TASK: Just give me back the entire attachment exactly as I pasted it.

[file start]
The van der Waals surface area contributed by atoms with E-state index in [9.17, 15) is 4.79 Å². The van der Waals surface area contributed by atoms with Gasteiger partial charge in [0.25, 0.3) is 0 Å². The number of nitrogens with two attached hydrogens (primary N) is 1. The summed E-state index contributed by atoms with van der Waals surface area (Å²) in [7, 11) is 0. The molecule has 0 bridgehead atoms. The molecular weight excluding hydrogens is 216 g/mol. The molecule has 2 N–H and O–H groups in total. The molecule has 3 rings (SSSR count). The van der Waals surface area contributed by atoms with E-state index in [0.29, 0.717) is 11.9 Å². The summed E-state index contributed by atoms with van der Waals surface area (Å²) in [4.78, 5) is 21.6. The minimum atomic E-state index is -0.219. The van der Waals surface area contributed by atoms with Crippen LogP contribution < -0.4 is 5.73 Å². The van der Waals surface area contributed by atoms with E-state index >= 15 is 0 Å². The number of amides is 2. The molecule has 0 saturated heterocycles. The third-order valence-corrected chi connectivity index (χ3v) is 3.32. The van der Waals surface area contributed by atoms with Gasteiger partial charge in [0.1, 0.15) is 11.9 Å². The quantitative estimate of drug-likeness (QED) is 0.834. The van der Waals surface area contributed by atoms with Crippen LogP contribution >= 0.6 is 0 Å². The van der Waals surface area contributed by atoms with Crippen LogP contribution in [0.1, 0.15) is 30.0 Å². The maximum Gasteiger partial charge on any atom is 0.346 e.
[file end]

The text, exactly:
The van der Waals surface area contributed by atoms with E-state index in [9.17, 15) is 4.79 Å². The van der Waals surface area contributed by atoms with Gasteiger partial charge in [0.25, 0.3) is 0 Å². The number of nitrogens with two attached hydrogens (primary N) is 1. The summed E-state index contributed by atoms with van der Waals surface area (Å²) in [7, 11) is 0. The molecule has 0 bridgehead atoms. The molecular weight excluding hydrogens is 216 g/mol. The molecule has 2 N–H and O–H groups in total. The molecule has 3 rings (SSSR count). The van der Waals surface area contributed by atoms with E-state index in [0.29, 0.717) is 11.9 Å². The summed E-state index contributed by atoms with van der Waals surface area (Å²) in [4.78, 5) is 21.6. The minimum atomic E-state index is -0.219. The van der Waals surface area contributed by atoms with Crippen LogP contribution < -0.4 is 5.73 Å². The van der Waals surface area contributed by atoms with E-state index >= 15 is 0 Å². The number of amides is 2. The molecule has 0 saturated heterocycles. The third-order valence-corrected chi connectivity index (χ3v) is 3.32. The van der Waals surface area contributed by atoms with Gasteiger partial charge in [0.1, 0.15) is 11.9 Å². The quantitative estimate of drug-likeness (QED) is 0.834. The van der Waals surface area contributed by atoms with Crippen LogP contribution >= 0.6 is 0 Å². The van der Waals surface area contributed by atoms with Crippen LogP contribution in [0.1, 0.15) is 30.0 Å². The maximum Gasteiger partial charge on any atom is 0.346 e.